I often get questions from people who are asking about re-canning store-purchased foods. Especially when it is purchased in those large, #10-size cans.
Green beans, tomatoes, corn, fruit and other foods can be purchased in large cans at a cheaper price than the smaller, individually sized cans.
Sometimes you can’t use the food all at once, but the food is actually cheaper when purchased this way. So it seems logical that re-canning it would save money. But is it a good idea? Is it safe? Is it really economical?
Maybe you were given some of these cans. Or you just found a really great deal. Now what do you do with it?
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Quote from NCHFP Regarding Re-Canning Food
Since this is a question that some of you may disagree with, I decided to quote the National Center for Home Food Preservation. They are an organization that has the facilities to test food safety issues. You can agree or disagree… I’m okay with that. But this is where my suggestions originate. They bring up some valid points.
NCFHFP – “We have no safe tested processes to do this. In some cases, the way the heat is distributed throughout the jar during canning will be very different if you start with already canned/cooked food than with fresh.
Excessively softened foods will pack more tightly into a jar, or arrange themselves differently and the processing time recommended for fresh foods will not be enough for the already canned foods.
Under processing can lead to foodborne illness or at the very least, spoilage and loss of product. You definitely could not just transfer the food and “seal” the jar. You would need some heat treatment known to destroy any organisms transferred with the food.”
Source – https://nchfp.uga.edu/questions/FAQ_canning.html#32
When you consider green beans, for example, they are soft when canned. You will be able to pack much more in a jar. When you are canning them at home from fresh, you have the option to raw pack or blanch first and hot pack.
Even hot packed green beans are only blanched…already canned green beans will be much softer and can easily pack more in the jar. This thicker product may mean that original canning instructions may not have enough time to get the heat through to the center of the jar. So the risks of underprocessing is higher.
Re-processing Will Result in Overcooked Food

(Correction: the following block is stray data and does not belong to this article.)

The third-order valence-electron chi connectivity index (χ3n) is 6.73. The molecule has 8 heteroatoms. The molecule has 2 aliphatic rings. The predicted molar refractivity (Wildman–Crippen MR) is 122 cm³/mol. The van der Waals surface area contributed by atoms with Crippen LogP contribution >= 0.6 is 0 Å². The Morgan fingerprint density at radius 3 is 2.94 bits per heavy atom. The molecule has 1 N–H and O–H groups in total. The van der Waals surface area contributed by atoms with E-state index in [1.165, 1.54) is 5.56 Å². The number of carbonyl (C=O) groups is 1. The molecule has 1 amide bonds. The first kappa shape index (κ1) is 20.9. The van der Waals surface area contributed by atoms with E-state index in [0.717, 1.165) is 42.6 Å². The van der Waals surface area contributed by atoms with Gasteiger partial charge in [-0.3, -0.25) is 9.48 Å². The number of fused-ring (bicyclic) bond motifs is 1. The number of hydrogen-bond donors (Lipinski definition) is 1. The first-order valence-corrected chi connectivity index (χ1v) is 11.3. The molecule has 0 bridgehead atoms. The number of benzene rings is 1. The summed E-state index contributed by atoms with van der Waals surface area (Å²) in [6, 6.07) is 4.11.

The food will be overcooked!
When you open that can from the store, you are exposing the food to the air and spoiling agents. You lose that sealed environment, and you are basically starting over.
The food that is going into your jars is already cooked and soft. Even though it is already cooked, you will still need to use the entire processing time. Processing twice will create mushy, unappetizing food.
Does Re Canning Really Save Money?
By the time you add your time in bottling up the food and the costs of jars and lids, the energy you use to run the canner for the processing time…are you really saving that much?
I’m all for being economical. I consider myself to be pretty frugal and I shop wisely, not wasting any of my food budget. But I guess I’m not convinced that the savings is that much.
Time is valuable to a busy woman (or men!). I know we love to can, but honestly…if it is not economical, I have a ton of other stuff to do with my time as well.
So What Do I Do with All that Extra?!
Plan your meals so that you will be using that food type often and store extras in the fridge. Or do some freezer preparation where you prepare several meals and freeze them.
Another option is to open the can, use your first serving, and then freeze the remaining food in serving-size portions.
So my final recommendation is…don’t do it. Re-canning store-bought food has not been tested safe, I don’t know that it will save you that much, the food may turn out unappetizing, and freezing is so easy.
Altitude adjustments are important. Before processing your food, you should make sure you’re using the correct time/pressure for your specific altitude!
Pressure canner or water bath canner? Which one prevents the risk of botulism?
Learn about the two made different canning methods here. SimplyCanning.com uses USDA safety methods, with good reason!
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Page last updated: 10/21/2021
But good for no teeth.
You are assuming that one has freezer space
Yesterday I canned grass-fed ground beef 80%-20%. Today each can is 1/3 full of fat. Is that too much fat?
That sounds like too much fat. You want to brown ground beef and drain as much fat off as you can. You’ll always have some fat but it sounds like maybe you did a raw pack? Did you brown the meat first? For ground beef (or venison) you must brown it first. It is a hot pack. Full directions can be found here… Canning Ground Beef. It’s for venison… but it also applies to beef.